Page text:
So Jesus wasn’t a baby at the time the Magi saw him, but was probably a few years old and he wasn’t in a stable lying in a manger because the Magi came into a house. So there were definitely no wise men at the stable, but there were likely shepherds, however since Jesus’ exact date of birth is not really known, it probably was not during the winter months because shepherds didn’t sleep in the fields with their flocks during the winter because it was too cold.

So does this mean that this story isn’t true because of a few factual errors, not at all ! This story is just like any story where someone added little here and someone else added alittle there to make it more entertaining, nonetheless it’s still a very good story.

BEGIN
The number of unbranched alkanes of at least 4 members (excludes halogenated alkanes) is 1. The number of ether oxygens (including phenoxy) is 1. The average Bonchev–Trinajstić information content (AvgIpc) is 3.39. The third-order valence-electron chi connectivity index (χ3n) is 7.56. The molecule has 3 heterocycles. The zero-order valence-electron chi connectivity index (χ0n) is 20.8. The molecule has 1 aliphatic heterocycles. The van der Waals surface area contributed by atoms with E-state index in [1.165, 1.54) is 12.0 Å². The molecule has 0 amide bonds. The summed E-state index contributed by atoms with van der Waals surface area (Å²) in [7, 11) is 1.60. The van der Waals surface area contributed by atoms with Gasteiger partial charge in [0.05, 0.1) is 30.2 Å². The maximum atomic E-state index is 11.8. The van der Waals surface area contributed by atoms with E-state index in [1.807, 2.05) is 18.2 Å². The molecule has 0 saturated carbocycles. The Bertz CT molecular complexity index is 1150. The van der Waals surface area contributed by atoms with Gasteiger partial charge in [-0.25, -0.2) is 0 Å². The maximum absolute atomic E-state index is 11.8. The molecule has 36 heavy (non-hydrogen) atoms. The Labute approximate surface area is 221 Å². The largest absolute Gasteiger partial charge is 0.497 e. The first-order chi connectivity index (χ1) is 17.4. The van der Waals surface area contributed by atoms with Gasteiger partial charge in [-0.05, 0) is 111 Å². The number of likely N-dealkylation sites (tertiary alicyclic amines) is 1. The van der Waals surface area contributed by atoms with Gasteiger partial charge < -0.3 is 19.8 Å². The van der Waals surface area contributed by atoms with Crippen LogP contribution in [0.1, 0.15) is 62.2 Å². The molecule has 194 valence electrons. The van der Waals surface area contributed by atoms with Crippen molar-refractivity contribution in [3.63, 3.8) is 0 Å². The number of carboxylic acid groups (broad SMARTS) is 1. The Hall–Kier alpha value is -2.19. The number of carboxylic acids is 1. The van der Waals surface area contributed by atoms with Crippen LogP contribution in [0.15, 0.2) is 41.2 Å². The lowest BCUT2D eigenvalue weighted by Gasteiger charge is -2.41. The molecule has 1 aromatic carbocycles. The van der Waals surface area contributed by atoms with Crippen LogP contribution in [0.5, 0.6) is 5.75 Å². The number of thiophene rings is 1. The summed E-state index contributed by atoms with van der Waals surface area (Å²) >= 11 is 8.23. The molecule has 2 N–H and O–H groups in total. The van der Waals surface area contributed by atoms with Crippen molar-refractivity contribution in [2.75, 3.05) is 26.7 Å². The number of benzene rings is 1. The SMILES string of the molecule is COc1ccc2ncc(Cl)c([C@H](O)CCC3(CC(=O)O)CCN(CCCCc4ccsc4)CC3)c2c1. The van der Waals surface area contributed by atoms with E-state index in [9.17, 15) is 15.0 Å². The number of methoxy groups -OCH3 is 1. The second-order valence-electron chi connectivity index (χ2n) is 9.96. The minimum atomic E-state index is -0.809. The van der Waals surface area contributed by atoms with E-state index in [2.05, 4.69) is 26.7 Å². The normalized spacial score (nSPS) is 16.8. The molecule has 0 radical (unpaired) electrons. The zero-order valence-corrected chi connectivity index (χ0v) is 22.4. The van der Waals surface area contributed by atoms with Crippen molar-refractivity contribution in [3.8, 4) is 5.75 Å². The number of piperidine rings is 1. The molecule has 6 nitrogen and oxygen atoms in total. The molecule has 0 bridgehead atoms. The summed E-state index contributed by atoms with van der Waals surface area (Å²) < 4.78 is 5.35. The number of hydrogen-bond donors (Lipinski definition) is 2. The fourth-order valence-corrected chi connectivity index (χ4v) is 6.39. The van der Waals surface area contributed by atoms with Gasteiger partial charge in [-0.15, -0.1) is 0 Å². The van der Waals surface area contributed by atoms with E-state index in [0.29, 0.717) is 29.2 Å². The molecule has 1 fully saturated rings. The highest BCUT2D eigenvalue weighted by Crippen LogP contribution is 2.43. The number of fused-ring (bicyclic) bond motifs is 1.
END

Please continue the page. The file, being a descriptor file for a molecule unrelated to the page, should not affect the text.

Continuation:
An Extreme Christmas

While we here in the Midwest hope that we might see a white Christmas, over in Europe they are battling a winter storm of epic proportions.  Some areas have seen up to 20 inches of snow, and in parts of Austria, Germany and Finland temperatures have fallen to 33 below zero.  Plane, train, and road travel have been disrupted, and a number of deaths have been reported due to exposure.

Over the years Kish and the boys and I have occasionally talked about traveling to Europe over the Christmas break, to see firsthand how the holiday is celebrated in the Old World and to look at the continent in winter.  I’m glad we didn’t do that this year.